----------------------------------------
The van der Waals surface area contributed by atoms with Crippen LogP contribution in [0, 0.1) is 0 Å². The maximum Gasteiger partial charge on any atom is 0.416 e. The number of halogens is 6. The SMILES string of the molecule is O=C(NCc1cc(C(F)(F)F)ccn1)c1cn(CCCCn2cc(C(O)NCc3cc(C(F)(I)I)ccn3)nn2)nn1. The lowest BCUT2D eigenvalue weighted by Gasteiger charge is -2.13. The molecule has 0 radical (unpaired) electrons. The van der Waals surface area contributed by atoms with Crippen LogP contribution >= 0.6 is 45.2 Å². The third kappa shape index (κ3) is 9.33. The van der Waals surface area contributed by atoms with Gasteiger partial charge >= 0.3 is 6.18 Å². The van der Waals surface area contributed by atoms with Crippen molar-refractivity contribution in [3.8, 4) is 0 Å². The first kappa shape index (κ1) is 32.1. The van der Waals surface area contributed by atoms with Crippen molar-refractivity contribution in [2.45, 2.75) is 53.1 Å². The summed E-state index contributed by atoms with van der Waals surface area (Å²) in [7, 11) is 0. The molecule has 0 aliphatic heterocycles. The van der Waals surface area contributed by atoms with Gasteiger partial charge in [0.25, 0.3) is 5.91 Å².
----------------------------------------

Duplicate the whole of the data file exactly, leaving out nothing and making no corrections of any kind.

The van der Waals surface area contributed by atoms with Crippen LogP contribution in [0, 0.1) is 0 Å². The maximum Gasteiger partial charge on any atom is 0.416 e. The number of halogens is 6. The SMILES string of the molecule is O=C(NCc1cc(C(F)(F)F)ccn1)c1cn(CCCCn2cc(C(O)NCc3cc(C(F)(I)I)ccn3)nn2)nn1. The lowest BCUT2D eigenvalue weighted by Gasteiger charge is -2.13. The molecule has 0 radical (unpaired) electrons. The van der Waals surface area contributed by atoms with Crippen LogP contribution >= 0.6 is 45.2 Å². The third kappa shape index (κ3) is 9.33. The van der Waals surface area contributed by atoms with Gasteiger partial charge >= 0.3 is 6.18 Å². The van der Waals surface area contributed by atoms with Crippen molar-refractivity contribution in [3.8, 4) is 0 Å². The first kappa shape index (κ1) is 32.1. The van der Waals surface area contributed by atoms with Crippen molar-refractivity contribution in [2.45, 2.75) is 53.1 Å². The summed E-state index contributed by atoms with van der Waals surface area (Å²) in [7, 11) is 0. The molecule has 0 aliphatic heterocycles. The van der Waals surface area contributed by atoms with Gasteiger partial charge in [0.25, 0.3) is 5.91 Å².